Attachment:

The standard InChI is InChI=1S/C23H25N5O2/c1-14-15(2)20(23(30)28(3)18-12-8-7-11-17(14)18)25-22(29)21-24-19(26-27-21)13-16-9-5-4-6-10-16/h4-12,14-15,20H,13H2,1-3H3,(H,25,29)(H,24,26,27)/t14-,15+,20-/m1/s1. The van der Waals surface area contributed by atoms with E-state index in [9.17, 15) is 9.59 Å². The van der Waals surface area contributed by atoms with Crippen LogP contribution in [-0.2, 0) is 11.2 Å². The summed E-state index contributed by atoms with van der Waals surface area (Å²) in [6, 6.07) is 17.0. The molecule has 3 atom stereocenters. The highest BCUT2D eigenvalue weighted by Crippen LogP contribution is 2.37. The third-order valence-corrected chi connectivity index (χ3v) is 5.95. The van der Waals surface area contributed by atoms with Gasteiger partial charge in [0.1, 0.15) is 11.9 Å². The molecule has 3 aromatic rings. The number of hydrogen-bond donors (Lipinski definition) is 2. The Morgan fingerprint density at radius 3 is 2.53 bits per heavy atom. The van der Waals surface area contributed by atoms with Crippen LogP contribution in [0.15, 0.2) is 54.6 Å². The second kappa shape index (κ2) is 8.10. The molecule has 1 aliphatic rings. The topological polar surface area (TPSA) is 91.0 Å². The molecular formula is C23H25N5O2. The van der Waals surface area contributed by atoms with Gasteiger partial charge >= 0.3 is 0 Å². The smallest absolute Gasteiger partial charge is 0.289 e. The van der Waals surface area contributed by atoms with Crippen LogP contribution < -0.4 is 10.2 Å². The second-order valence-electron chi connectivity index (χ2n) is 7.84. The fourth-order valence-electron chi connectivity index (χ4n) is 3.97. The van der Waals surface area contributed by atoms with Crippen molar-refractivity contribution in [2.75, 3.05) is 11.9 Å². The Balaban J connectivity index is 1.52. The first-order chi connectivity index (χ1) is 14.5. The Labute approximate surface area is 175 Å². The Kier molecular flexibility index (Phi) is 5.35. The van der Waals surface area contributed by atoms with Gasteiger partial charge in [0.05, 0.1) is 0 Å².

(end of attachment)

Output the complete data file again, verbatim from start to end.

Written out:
The standard InChI is InChI=1S/C23H25N5O2/c1-14-15(2)20(23(30)28(3)18-12-8-7-11-17(14)18)25-22(29)21-24-19(26-27-21)13-16-9-5-4-6-10-16/h4-12,14-15,20H,13H2,1-3H3,(H,25,29)(H,24,26,27)/t14-,15+,20-/m1/s1. The van der Waals surface area contributed by atoms with E-state index in [9.17, 15) is 9.59 Å². The van der Waals surface area contributed by atoms with Crippen LogP contribution in [-0.2, 0) is 11.2 Å². The summed E-state index contributed by atoms with van der Waals surface area (Å²) in [6, 6.07) is 17.0. The molecule has 3 atom stereocenters. The highest BCUT2D eigenvalue weighted by Crippen LogP contribution is 2.37. The third-order valence-corrected chi connectivity index (χ3v) is 5.95. The van der Waals surface area contributed by atoms with Gasteiger partial charge in [0.1, 0.15) is 11.9 Å². The molecule has 3 aromatic rings. The number of hydrogen-bond donors (Lipinski definition) is 2. The Morgan fingerprint density at radius 3 is 2.53 bits per heavy atom. The van der Waals surface area contributed by atoms with Crippen LogP contribution in [0.15, 0.2) is 54.6 Å². The second kappa shape index (κ2) is 8.10. The molecule has 1 aliphatic rings. The topological polar surface area (TPSA) is 91.0 Å². The molecular formula is C23H25N5O2. The van der Waals surface area contributed by atoms with Gasteiger partial charge >= 0.3 is 0 Å². The smallest absolute Gasteiger partial charge is 0.289 e. The van der Waals surface area contributed by atoms with Crippen LogP contribution < -0.4 is 10.2 Å². The second-order valence-electron chi connectivity index (χ2n) is 7.84. The fourth-order valence-electron chi connectivity index (χ4n) is 3.97. The van der Waals surface area contributed by atoms with Crippen molar-refractivity contribution in [2.75, 3.05) is 11.9 Å². The Balaban J connectivity index is 1.52. The first-order chi connectivity index (χ1) is 14.5. The Labute approximate surface area is 175 Å². The Kier molecular flexibility index (Phi) is 5.35. The van der Waals surface area contributed by atoms with Gasteiger partial charge in [0.05, 0.1) is 0 Å².